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When can the police search your home?

On Behalf of | Feb 27, 2024 | Criminal Defense

Police officers have a host of legal powers at their disposal to investigate criminal activity. They can search individuals and their property and carry out arrests when necessary. Nonetheless, police officers are also subject to certain rules and regulations. They cannot arbitrarily interfere with the liberty of citizens or act in a prejudicial manner.

The Fourth Amendment of the U.S. Constitution protects citizens from unlawful searches and seizures. So, when are the police entitled to search a home?

When you consents

A home visit from the police is not a regular thing for most people. Thus, it’s not easy to know how to react in this situation. A trusting individual may invite the police inside to discuss the situation. At this point, they have potentially consented to a home search, including the removal of evidence.

Consent can be something as simple as saying, “Why don’t you come in for a minute?”. Remember, you’re not obliged to let officers in and you can talk to them through the door.

Valid search warrant

If the police have a valid search warrant, then this is a different story. A valid warrant means that police are entitled to enter your home, even without your consent. However, the warrant must be valid. It must specify your address, and the correct date and it must also give an indication of what officers are looking for and are entitled to seize.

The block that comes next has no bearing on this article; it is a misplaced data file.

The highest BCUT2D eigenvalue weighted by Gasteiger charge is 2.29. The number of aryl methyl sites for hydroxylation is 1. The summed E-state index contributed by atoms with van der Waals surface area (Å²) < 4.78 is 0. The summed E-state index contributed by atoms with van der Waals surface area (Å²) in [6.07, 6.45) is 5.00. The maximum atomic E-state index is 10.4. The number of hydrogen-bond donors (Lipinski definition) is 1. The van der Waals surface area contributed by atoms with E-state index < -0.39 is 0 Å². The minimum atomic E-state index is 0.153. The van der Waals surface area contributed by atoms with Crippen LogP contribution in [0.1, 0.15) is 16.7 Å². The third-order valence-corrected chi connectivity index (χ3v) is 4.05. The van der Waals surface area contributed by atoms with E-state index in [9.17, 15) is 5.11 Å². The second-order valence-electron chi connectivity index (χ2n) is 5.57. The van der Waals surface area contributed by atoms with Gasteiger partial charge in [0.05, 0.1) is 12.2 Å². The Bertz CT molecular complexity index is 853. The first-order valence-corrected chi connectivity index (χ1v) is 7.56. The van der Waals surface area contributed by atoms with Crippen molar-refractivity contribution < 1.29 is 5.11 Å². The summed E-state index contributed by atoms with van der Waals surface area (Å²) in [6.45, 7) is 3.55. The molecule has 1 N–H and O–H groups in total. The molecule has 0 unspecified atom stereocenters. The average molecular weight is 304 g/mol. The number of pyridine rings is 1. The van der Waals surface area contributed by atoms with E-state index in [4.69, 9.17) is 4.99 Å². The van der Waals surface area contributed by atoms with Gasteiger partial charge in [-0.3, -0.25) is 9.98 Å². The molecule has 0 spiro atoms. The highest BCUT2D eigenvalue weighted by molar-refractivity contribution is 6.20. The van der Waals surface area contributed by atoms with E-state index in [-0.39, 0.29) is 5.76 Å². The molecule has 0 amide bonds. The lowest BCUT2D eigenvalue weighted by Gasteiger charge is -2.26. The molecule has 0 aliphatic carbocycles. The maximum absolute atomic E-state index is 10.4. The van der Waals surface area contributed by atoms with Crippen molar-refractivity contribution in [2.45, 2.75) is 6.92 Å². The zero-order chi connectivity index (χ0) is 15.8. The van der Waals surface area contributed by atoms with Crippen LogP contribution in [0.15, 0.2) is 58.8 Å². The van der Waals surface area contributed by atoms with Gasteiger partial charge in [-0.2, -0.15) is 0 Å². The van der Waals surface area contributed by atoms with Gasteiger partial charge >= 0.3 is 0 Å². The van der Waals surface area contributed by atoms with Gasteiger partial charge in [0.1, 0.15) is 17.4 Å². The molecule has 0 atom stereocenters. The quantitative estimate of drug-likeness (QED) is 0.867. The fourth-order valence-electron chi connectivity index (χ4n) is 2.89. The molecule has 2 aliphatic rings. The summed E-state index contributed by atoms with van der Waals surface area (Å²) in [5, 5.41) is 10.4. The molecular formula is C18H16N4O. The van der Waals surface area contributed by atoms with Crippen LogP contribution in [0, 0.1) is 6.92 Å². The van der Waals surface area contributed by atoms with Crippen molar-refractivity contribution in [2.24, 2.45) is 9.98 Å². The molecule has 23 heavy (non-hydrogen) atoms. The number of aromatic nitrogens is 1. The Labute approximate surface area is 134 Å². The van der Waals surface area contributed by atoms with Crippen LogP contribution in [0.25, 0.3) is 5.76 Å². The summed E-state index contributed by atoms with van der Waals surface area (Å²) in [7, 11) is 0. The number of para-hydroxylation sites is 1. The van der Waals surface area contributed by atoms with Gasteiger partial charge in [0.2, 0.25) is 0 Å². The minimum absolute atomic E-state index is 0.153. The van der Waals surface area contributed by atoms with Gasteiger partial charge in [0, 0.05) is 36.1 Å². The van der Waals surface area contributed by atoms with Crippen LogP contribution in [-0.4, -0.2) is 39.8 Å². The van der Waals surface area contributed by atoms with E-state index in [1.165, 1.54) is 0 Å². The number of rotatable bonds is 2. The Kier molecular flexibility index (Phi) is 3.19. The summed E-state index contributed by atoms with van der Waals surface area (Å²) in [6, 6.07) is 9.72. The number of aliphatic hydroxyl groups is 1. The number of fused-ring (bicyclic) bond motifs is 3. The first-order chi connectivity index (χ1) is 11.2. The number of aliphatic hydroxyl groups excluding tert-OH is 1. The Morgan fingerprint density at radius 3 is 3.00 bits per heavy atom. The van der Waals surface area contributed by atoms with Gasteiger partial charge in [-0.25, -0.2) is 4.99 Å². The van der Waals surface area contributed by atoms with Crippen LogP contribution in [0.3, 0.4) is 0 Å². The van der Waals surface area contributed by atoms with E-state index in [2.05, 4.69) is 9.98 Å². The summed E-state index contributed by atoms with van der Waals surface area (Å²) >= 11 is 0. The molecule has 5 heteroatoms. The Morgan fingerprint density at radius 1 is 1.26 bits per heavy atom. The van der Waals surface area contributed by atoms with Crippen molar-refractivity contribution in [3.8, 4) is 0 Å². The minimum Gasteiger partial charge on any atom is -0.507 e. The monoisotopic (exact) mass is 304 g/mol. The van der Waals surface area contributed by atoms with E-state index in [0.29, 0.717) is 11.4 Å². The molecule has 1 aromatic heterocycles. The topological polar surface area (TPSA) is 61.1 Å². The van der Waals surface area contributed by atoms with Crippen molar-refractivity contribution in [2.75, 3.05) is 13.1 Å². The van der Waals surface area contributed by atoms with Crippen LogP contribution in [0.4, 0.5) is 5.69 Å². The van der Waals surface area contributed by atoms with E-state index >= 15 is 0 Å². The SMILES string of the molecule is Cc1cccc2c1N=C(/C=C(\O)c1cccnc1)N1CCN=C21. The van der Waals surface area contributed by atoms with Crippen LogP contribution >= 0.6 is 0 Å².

Probable cause

In some cases, officers may be entitled to enter a home without having a valid search warrant. If they have probable cause to believe that a criminal offense has been committed, or that vital evidence may be destroyed, then they can enter your home without consent. Probable cause means that officers have compelling evidence that a crime has been committed. For example, they may have heard screams from inside the home when arriving at the scene.

If your home has been searched and you are facing criminal charges, then it is vital to have accurate legal information behind you.